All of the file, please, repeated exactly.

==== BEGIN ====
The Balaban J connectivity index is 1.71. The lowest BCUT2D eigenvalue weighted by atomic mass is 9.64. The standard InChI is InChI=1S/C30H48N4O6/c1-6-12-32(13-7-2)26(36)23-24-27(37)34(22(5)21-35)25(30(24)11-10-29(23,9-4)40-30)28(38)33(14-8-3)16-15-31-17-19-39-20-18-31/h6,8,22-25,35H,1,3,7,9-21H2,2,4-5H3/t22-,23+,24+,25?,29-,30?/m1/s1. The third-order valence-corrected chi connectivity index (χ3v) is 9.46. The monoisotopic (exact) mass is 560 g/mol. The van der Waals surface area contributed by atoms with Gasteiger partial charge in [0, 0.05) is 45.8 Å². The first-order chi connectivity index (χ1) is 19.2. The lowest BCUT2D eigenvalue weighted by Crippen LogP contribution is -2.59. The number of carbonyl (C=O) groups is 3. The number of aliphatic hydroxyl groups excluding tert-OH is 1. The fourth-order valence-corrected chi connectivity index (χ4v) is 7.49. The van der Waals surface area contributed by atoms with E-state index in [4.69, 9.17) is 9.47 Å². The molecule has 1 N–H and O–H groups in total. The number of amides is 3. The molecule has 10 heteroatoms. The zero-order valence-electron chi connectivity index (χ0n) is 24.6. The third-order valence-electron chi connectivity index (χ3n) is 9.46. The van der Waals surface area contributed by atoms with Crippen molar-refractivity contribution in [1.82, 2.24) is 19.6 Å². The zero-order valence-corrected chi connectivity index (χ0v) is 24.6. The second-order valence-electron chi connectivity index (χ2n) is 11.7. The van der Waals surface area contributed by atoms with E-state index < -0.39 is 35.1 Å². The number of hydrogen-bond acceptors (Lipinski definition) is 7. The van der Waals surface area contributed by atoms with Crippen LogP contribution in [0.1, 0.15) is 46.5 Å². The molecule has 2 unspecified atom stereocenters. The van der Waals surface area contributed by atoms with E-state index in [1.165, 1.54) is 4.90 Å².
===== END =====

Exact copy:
The Balaban J connectivity index is 1.71. The lowest BCUT2D eigenvalue weighted by atomic mass is 9.64. The standard InChI is InChI=1S/C30H48N4O6/c1-6-12-32(13-7-2)26(36)23-24-27(37)34(22(5)21-35)25(30(24)11-10-29(23,9-4)40-30)28(38)33(14-8-3)16-15-31-17-19-39-20-18-31/h6,8,22-25,35H,1,3,7,9-21H2,2,4-5H3/t22-,23+,24+,25?,29-,30?/m1/s1. The third-order valence-corrected chi connectivity index (χ3v) is 9.46. The monoisotopic (exact) mass is 560 g/mol. The van der Waals surface area contributed by atoms with Gasteiger partial charge in [0, 0.05) is 45.8 Å². The first-order chi connectivity index (χ1) is 19.2. The lowest BCUT2D eigenvalue weighted by Crippen LogP contribution is -2.59. The number of carbonyl (C=O) groups is 3. The number of aliphatic hydroxyl groups excluding tert-OH is 1. The fourth-order valence-corrected chi connectivity index (χ4v) is 7.49. The van der Waals surface area contributed by atoms with E-state index in [4.69, 9.17) is 9.47 Å². The molecule has 1 N–H and O–H groups in total. The number of amides is 3. The molecule has 10 heteroatoms. The zero-order valence-electron chi connectivity index (χ0n) is 24.6. The third-order valence-electron chi connectivity index (χ3n) is 9.46. The van der Waals surface area contributed by atoms with Crippen molar-refractivity contribution in [1.82, 2.24) is 19.6 Å². The zero-order valence-corrected chi connectivity index (χ0v) is 24.6. The second-order valence-electron chi connectivity index (χ2n) is 11.7. The van der Waals surface area contributed by atoms with E-state index < -0.39 is 35.1 Å². The number of hydrogen-bond acceptors (Lipinski definition) is 7. The van der Waals surface area contributed by atoms with Crippen LogP contribution in [0.1, 0.15) is 46.5 Å². The molecule has 2 unspecified atom stereocenters. The van der Waals surface area contributed by atoms with E-state index in [1.165, 1.54) is 4.90 Å².